The ranks of the so-called working poor have grown even as the nation has created new jobs for 27 consecutive months and is showing other signs of shaking off the worst effects of the recession.
Although many people are returning to work, they are often taking jobs with lower wages and less job security, compared with the middle class jobs they held before the downturn, said a report released Tuesday by the Working Poor Families Project, a national initiative aimed at fostering state policies to help low-income working families.
With the nations economy in recovery, the report said, more than 70 percent of low-income families and half of all poor families were working by 2011, the report said. The problem is they did not earn enough to cover their basic living expenses.
Were not on a good trajectory, said Brandon Roberts, who manages the Working Poor Families Project. The overall number of low-income working families is increasing despite the recovery.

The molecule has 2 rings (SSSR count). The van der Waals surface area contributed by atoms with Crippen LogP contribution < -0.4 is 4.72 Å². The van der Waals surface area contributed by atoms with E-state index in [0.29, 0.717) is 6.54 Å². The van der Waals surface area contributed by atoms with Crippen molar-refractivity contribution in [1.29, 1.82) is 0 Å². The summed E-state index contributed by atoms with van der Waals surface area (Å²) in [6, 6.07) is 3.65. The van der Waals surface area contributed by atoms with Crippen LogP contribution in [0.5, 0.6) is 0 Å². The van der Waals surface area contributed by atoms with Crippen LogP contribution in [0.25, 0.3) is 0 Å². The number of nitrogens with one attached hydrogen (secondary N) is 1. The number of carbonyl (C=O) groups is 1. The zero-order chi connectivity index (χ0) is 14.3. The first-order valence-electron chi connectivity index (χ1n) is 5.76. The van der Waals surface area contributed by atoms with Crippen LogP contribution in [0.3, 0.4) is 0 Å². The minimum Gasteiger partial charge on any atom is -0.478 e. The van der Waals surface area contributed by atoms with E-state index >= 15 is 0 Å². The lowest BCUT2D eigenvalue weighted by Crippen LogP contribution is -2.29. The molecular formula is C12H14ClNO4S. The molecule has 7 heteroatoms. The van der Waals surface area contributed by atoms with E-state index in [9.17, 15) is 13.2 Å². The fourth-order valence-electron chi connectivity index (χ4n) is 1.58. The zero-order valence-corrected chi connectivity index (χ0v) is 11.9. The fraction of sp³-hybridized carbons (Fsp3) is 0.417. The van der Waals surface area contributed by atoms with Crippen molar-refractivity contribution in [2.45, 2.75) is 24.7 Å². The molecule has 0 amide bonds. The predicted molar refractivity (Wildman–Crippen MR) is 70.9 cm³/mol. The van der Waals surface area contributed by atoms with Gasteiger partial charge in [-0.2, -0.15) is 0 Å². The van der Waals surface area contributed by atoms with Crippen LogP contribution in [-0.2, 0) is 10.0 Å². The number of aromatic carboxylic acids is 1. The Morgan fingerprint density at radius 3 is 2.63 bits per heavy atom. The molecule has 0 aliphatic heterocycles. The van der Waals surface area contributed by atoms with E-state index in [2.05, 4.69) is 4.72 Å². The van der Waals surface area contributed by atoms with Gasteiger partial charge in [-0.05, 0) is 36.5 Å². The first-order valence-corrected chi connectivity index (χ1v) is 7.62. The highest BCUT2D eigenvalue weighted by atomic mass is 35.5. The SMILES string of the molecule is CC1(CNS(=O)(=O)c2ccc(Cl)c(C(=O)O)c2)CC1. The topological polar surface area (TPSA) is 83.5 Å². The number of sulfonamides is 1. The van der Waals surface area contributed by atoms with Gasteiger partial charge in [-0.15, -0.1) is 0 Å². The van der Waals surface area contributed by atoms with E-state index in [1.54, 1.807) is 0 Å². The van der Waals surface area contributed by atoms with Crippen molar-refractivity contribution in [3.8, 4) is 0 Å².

Analyzing 2011 data from the Census Bureaus American Community Survey, the report said that 32 percent of working families earned salaries that put them below double the poverty threshold, which was $45,622 for a family of four. That percentage has crept up from 28 percent in 2007, the year the recession began.
And 37 percent of the nations children 23.5 million were part of working poor families in 2011, the report said, up from 33 percent in 2007.
Nearly three in five low-income working families were headed by at least one minority parent, even though minorities headed 42 percent of all working families.
The growth in the ranks of the working poor coincides with continued growth in income inequality. Many of the occupations experiencing the fastest job growth during the recovery also pay poorly. Among them are retail jobs, food preparation, clerical work and customer assistance.
At the same time, researchers have found that many jobs that do not require much in the way of educational credentials but pay relatively well have lagged in the recovery.